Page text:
In Palestine, training to be a doctor is impeded by the occupation

Attacks on medical education add new scars on the face of Palestine’s medical education.”

A new report by the International Federation of Medical Students’ Associations (IFMSA), a network of 1.3 million medical students, has highlighted the significant barriers to medical education in the occupied Palestinian territory (oPt).

The report, Attacks on Medical Education, explores the impact of violence and other violations against medical schools and students across the globe. In the oPt, IFMSA found “significant challenges for sustainable and strategic approach towards medical education”.

Attacks on medical education

Under international law Israel, as the occupying power, must respect the protected status of civilians and civilian infrastructure, including Palestinian universities. However, in the oPt these institutions have come under attack by Israel, detrimentally impacting the safety and learning of Palestinian medical students.

The IFMSA report documents that medical universities have come under repeated attack in Gaza. The Islamic University in Gaza was bombed in six airstrikes during Israel’s military offensive in 2008/9. This resulted in the destruction of the university’s laboratories and damage to the central library and computer facilities. It was bombed again in 2014, “causing further destruction of already fragile facilities”.

Regarding Israel’s 2014 military offensive on Gaza, and an examination by UNESCO found that “[t]here was a failure to protect education from attack during the 50-day crisis”. Higher education institutes, including medical schools, “were directly targeted during the hostilities, sustaining significant injury and loss of life among staff and student populations, as well as damage to vital infrastructure, including buildings and equipment. Such attacks have had a devastating impact on access to higher education and have implications for long-term development”.

Ensuring accountability for violations of international law is an issue central to Medical Aid for Palestinians’ (MAP) advocacy work. Continuing impunity fuels future violations against Palestinians’ rights to education and the highest attainable standard of health, as evidenced by repeated attacks on essential medical education institutions in Gaza.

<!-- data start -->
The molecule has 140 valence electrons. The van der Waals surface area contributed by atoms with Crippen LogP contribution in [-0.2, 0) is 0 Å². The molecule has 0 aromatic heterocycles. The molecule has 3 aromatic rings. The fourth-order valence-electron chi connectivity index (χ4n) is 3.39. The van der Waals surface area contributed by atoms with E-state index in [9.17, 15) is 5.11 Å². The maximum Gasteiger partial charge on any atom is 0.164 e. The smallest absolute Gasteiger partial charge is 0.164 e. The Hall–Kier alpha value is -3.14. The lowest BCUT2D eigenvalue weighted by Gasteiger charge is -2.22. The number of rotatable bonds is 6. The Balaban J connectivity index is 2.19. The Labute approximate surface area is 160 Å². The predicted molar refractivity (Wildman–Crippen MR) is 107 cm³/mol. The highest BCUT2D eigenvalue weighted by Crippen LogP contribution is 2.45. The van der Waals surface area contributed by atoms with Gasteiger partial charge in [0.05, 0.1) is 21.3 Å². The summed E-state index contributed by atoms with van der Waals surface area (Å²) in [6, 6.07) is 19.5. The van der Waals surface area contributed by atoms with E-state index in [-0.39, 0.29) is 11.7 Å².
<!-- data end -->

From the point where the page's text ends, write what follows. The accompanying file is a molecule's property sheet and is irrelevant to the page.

Barriers medical training

Restrictions on free movement between different areas of the oPt and abroad limit medical students’ access to training. Medical students from elsewhere in the West Bank or Gaza require a permit from the Israeli authorities to access clinical training at hospitals in East Jerusalem, where specialty departments and training not available in the rest of the oPt are located.

The report focuses on restrictions to the freedom of movement of medical students studying at Al-Quds University, which is located in Abu Dis – close to occupied East Jerusalem, but cut off from the city by Israel’s separation wall. Medical students at the university wishing to undertake residencies or training placements at the major Palestinian hospitals in East Jerusalem but who do not have Jerusalem IDs must therefore apply to Israel for permits to cross the checkpoints.

Procedures for students to obtain … permits are very complicated and bureaucratic. There are reports of deliberate delays in processes, often forcing students to wait for their decisions about permits for hours, even days.”

Students unable to obtain permits or access these training placements reported feeling at a learning disadvantage. IFMSA stresses that “[v]ariety in training opportunities and learning styles is…important to equip medical students with abilities to adapt to different local and practical contexts of hospital and healthcare management.”

Frequent delays at checkpoints further impede medical students’ access to training. Medical students reported that the time needed to pass through a checkpoint is often unpredictable, often frustrating their ability to arrive on time each day.

IFMSA emphasised that “[t]he majority of medical students from Al-Quds University felt that their education and quality of life had been strongly negatively affected by their experience trying to access … hospital training sites.”

Such attacks and barriers have serious long-term consequences for the sustainable development of the skilled workforce needed in the Palestinian health system as it seeks to meet the increasing needs of the population. This is particularly true in Gaza, where Israel has imposed a devastating 11-year blockade and closure, severely restricting the movement of students and health professionals.

You can read more about barriers to the development of the Palestinian health sector in Chapter Four of our Health Under Occupation report, here.

To read IFMASA’s full report click here.

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